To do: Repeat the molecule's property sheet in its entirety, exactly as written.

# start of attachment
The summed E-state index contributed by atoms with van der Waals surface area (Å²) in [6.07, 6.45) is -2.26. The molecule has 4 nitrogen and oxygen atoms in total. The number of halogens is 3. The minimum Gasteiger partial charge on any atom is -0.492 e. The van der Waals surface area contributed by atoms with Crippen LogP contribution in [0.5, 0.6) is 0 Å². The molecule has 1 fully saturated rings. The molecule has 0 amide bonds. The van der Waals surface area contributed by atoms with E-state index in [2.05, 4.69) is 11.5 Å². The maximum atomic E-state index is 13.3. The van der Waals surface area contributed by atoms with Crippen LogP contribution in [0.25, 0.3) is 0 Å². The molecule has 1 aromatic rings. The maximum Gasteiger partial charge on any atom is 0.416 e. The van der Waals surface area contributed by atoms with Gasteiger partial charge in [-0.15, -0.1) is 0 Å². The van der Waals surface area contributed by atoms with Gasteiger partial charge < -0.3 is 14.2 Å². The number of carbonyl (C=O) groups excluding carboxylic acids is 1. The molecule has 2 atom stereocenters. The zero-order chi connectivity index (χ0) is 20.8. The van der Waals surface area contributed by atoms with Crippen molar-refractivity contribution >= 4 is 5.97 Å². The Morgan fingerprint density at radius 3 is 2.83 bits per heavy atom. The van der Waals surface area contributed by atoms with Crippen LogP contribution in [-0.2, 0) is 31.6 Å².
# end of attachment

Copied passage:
The summed E-state index contributed by atoms with van der Waals surface area (Å²) in [6.07, 6.45) is -2.26. The molecule has 4 nitrogen and oxygen atoms in total. The number of halogens is 3. The minimum Gasteiger partial charge on any atom is -0.492 e. The van der Waals surface area contributed by atoms with Crippen LogP contribution in [0.5, 0.6) is 0 Å². The molecule has 1 fully saturated rings. The molecule has 0 amide bonds. The van der Waals surface area contributed by atoms with E-state index in [2.05, 4.69) is 11.5 Å². The maximum atomic E-state index is 13.3. The van der Waals surface area contributed by atoms with Crippen LogP contribution in [0.25, 0.3) is 0 Å². The molecule has 1 aromatic rings. The maximum Gasteiger partial charge on any atom is 0.416 e. The van der Waals surface area contributed by atoms with Gasteiger partial charge in [-0.15, -0.1) is 0 Å². The van der Waals surface area contributed by atoms with Gasteiger partial charge < -0.3 is 14.2 Å². The number of carbonyl (C=O) groups excluding carboxylic acids is 1. The molecule has 2 atom stereocenters. The zero-order chi connectivity index (χ0) is 20.8. The van der Waals surface area contributed by atoms with Crippen molar-refractivity contribution >= 4 is 5.97 Å². The Morgan fingerprint density at radius 3 is 2.83 bits per heavy atom. The van der Waals surface area contributed by atoms with Crippen LogP contribution in [-0.2, 0) is 31.6 Å².